Also overseeing the University of Houston System is the UHS Chancellor. The chancellor, appointed by the UHS Board of Regents, has certain authorities that are specified in the regent bylaws.[6] The chancellor has the option to delegate responsibilities to others such as the vice-chancellor, university presidents, and university athletic directors. Such delegations are subject to the board of regents bylaws and UHS policies.

Philip G. Hoffman, first Chancellor of the University of Houston System

Since 1997, University of Houston System and University of Houston administration has been a single entity. Thus, the UHS Chancellor holds a dual role as the President of the University of Houston. As of 2008, the chancellor of UH System and president of the University of Houston is Renu Khator.

The administration of the system is located on the campus of the University of Houston in the Ezekiel W. Cullen Building. The Chancellor's official residence is known as the "Wortham House".[7] The house was designed by Alfred C. Finn, and built by Frank P. Sterling in 1925 as the "Sterling House". In 1948, the house was donated to the Museum of Fine Arts, Houston, and later sold to Gus and Lyndall Wortham in 1951. Upon her death in July 1980, Lyndall Wortham donated the property to the University of Houston. The house, located in the Houston neighborhood of Southampton, serves as a facility for small functions or gatherings of UH and UHS.[8]

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Chancellors

Current presidents

General universities

The University of Houston System has four distinct and separate universities, with each institution conferring its own degrees.

University of Houston

Founded in 1927, the University serves 37,000 students in 12 academic colleges and in the interdisciplinary Honors College on a 667-acre (2.70 km2) campus southeast of Downtown Houston. UH offers 112 bachelor's, 135 master's, 54 doctoral, and three professional degree programs.[9] It currently is the third-largest university in Texas and twenty-third largest university in the United States by enrollment, awarding more than 7,100 degrees annually.[10][11][12]

The University of Houston is the largest and oldest institution in the UH System. The University of Houston is the System's flagship university. During the 1980s, the University of Houston changed its name to "University of Houston–University Park" to distinguish itself from the rest of the universities in the system. However since 1988, the institution has officially been known as simply the "University of Houston". Each other system university was, at one point in each of their histories, part of this institution.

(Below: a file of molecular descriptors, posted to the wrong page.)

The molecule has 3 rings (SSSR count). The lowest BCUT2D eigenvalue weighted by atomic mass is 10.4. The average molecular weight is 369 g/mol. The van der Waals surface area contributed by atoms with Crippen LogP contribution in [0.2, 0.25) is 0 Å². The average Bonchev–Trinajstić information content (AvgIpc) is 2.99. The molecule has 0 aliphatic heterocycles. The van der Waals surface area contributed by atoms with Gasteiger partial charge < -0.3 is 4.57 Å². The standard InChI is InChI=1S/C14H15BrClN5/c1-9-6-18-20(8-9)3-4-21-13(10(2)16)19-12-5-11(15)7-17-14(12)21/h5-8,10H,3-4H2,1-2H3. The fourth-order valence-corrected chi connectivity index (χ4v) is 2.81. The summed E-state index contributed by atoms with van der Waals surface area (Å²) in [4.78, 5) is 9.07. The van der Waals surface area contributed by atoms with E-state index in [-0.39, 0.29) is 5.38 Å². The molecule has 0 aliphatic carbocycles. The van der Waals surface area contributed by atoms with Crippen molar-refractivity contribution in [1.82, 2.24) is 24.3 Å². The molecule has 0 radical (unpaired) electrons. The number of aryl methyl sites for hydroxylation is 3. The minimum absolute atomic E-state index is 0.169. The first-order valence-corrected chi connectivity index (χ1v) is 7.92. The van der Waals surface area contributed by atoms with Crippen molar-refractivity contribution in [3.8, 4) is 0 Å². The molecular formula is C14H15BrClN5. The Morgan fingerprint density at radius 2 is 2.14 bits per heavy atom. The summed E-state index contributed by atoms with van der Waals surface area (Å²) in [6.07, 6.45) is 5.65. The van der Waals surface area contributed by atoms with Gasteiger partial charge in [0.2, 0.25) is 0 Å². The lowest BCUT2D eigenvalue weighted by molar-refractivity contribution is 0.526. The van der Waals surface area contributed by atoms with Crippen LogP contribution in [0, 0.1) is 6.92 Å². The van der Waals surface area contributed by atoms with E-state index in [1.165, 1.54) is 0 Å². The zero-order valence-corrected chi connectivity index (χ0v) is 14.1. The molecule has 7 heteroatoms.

University of Houston–Clear Lake

The University of Houston–Clear Lake is an upper-level university located on a 524-acre (2.12 km2) campus with an enrollment of over 7,600 students. The university was founded in 1971 as the "University of Houston at Clear Lake City".

UHCL does not offer lower-level courses, and many of the student body attend area community colleges to complete their basic curriculum requirements. Each students is admitted to a specific degree program at the University of Houston–Clear Lake after he or she has obtained 54 semester hours of college credit with a minimum grade of C or if he or she has earned an associate's degree.

University of Houston–Downtown

The University of Houston–Downtown is a four-year college located in Houston's central business district. With an enrollment of more than 12,000 students, UHD is the second-largest institution of the University of Houston System.

The institution was founded in 1974 when assets of the private South Texas Junior College were acquired and transferred to the University of Houston. UH–Downtown opened as a branch campus of UH and by 1979, it had separated from UH as the Texas Legislature approved the new institution as a freestanding university within the UH System.

University of Houston–Victoria

The University of Houston–Victoria is a public university located in Victoria, Texas. It was founded as an upper-level institution in 1973 as the University of Houston Victoria Center and became a permanent part of the University of Houston System in 1983. UHV is the smallest university by enrollment in the system.

The university shares facilities and some services with Victoria College and also works with Coastal Bend College, Wharton County Junior College and Houston Community College System. The student population has now grown to over 3,600 students, and has conferred 4,200 bachelor's and master's degrees.

Universities Campus land area (acres) Founded Enrollment Nickname Colors Athletics affiliation
University of Houston 667 1927 37,000 Cougars Scarlet Red & Albino White NCAA Division I - Conference USA